Number of US owners with negative equity reaches lowest point in over a decade

Vintage Aliso, a 202-unit complex for seniors near Aliso Viejo Parkway, has affordable housing for seniors at about half the median income for south Orange County. (Courtesy of USA Properties Fund, Inc.)

Less than 10% of home owners in the United States owe more on their mortgages than the value of their property, the first time it has been this low since the economic downturn.

It compares with more than 30% of owners being in negative equity when the housing bubble burst in the mid 2000s, according to the latest figures from real estate firm Zillow.

Overall 9.1% are underwater, that means that almost 4.5 million American home owners still owe more on their mortgages than their homes are worth and 15.4% have some equity in their home, but likely not enough to sell and comfortably use the proceeds for a down payment on another property.

Detroit has the largest share of deeply underwater home owners, who owe twice as much as their homes are worth at 25.4% in negative equity, about 22,000 owners.

The report explains that the typical US home lost more than a quarter of its value when the market crashed, sending millions of home owners into negative equity, when their homes’ values were lower than the balances on their mortgages.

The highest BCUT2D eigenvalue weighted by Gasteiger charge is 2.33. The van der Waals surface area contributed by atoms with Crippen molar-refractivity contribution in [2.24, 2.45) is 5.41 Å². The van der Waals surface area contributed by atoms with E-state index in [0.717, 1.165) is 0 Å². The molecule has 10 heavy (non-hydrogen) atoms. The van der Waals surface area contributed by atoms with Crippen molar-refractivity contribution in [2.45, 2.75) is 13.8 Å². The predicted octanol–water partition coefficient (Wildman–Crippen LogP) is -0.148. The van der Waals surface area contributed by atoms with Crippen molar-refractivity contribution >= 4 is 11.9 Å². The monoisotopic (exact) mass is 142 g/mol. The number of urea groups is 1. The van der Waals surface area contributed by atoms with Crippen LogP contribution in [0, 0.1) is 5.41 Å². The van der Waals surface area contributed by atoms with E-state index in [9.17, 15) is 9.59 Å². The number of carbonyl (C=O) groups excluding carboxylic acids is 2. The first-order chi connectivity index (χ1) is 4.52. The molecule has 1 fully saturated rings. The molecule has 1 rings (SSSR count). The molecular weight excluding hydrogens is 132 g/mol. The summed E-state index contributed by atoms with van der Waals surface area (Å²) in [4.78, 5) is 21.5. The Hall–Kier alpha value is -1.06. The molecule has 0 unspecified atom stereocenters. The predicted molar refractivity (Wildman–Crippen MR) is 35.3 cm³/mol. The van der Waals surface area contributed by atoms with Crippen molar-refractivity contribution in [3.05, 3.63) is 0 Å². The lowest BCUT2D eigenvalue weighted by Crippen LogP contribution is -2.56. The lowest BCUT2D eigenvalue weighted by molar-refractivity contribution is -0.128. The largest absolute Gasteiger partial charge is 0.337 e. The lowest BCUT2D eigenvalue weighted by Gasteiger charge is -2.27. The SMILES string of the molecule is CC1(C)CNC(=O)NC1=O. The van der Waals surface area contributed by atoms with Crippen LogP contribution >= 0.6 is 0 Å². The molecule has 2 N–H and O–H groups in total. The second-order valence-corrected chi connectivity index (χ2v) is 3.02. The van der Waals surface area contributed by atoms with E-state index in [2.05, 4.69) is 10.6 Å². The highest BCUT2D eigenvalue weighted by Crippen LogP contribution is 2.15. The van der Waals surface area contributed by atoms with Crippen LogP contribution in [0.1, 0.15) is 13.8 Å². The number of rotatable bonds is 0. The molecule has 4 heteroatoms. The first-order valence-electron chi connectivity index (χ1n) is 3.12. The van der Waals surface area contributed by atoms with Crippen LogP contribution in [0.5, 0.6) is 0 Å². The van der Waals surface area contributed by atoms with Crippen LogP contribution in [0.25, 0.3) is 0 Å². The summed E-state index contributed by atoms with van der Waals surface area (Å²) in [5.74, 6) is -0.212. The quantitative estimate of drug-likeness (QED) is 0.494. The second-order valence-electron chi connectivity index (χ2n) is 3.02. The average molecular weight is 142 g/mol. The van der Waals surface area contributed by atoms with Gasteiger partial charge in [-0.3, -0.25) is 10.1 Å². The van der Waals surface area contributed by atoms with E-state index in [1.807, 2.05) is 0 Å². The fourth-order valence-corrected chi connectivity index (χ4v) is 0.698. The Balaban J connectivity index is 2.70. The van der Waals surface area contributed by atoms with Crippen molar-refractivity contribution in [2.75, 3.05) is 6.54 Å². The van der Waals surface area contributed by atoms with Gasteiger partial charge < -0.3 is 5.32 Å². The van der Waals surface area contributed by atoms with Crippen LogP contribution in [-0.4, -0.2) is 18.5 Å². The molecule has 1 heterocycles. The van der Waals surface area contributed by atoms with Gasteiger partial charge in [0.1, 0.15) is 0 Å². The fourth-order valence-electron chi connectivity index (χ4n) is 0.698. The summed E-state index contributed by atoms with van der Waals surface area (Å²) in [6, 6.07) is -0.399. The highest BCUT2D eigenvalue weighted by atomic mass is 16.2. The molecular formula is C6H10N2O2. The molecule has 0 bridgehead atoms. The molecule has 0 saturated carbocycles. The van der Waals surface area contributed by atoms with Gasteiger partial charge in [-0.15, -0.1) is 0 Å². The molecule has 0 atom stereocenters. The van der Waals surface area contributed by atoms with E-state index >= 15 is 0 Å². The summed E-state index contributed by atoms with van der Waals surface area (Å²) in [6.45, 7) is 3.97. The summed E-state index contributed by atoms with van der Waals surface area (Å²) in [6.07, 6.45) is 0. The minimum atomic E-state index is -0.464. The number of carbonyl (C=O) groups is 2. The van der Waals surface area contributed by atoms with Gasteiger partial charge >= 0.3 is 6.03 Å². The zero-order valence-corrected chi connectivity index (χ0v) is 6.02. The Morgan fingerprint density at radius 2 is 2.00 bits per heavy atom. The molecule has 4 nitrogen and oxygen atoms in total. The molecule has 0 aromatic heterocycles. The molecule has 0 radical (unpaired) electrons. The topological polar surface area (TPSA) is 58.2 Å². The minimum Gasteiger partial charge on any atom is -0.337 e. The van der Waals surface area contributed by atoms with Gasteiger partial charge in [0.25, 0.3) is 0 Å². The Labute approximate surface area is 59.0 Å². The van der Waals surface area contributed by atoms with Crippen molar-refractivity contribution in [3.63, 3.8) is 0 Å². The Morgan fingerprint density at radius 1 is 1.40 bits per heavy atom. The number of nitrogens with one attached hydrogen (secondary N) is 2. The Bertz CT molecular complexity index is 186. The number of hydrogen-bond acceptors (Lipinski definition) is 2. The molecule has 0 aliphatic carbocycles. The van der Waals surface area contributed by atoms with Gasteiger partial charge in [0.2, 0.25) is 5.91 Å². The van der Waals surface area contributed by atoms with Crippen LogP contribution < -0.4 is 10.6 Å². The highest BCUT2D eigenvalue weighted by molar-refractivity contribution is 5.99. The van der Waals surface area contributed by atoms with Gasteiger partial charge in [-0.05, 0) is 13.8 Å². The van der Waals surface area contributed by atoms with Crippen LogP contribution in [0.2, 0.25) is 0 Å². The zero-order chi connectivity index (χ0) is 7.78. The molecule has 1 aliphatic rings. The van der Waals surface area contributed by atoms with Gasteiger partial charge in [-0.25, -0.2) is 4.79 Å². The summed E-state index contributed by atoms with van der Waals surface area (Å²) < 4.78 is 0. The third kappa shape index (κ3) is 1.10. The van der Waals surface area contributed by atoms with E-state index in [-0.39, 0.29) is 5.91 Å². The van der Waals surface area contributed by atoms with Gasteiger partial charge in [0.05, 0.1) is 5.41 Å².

Now, although national home values are higher than ever, and many owners who held on to their homes throughout the housing crisis have resurfaced on their mortgages. Still, despite the progress made as the negative equity rate falls, 4.4 million home owners remain underwater, and about 713,000 of them owe at least twice as much as their homes’ value.

It explains that negative equity acts as a drag on the overall housing market, extending beyond homeowners who are underwater. Low inventory is one of the main factors in driving home values higher, as demand from millennials, the largest group of home buyers, exceeds the available supply. It adds that underwater home owners are contributing to this shortage, holding on to their homes instead of selling for a loss.

‘For much of the country the Great Recession is an increasingly distant memory, the American economy is booming once again and markets are now shifting their gaze to future downturn risks,’ said Zillow senior economist Aaron Terrazas.

‘But scattered in neighbourhoods across the country, the legacy of the mid-2000s housing bubble and bust lingers among the millions of Americans still underwater on their mortgages, trapped in their homes with no easy options to regain equity other than waiting,’ he pointed out.

‘Their struggles mean there are fewer homes on the market for home buyers today. In corners of the country where home values have been stagnant in recent years, recent home buyers can easily fall underwater, particularly those who buy with small down payments,’ he added.


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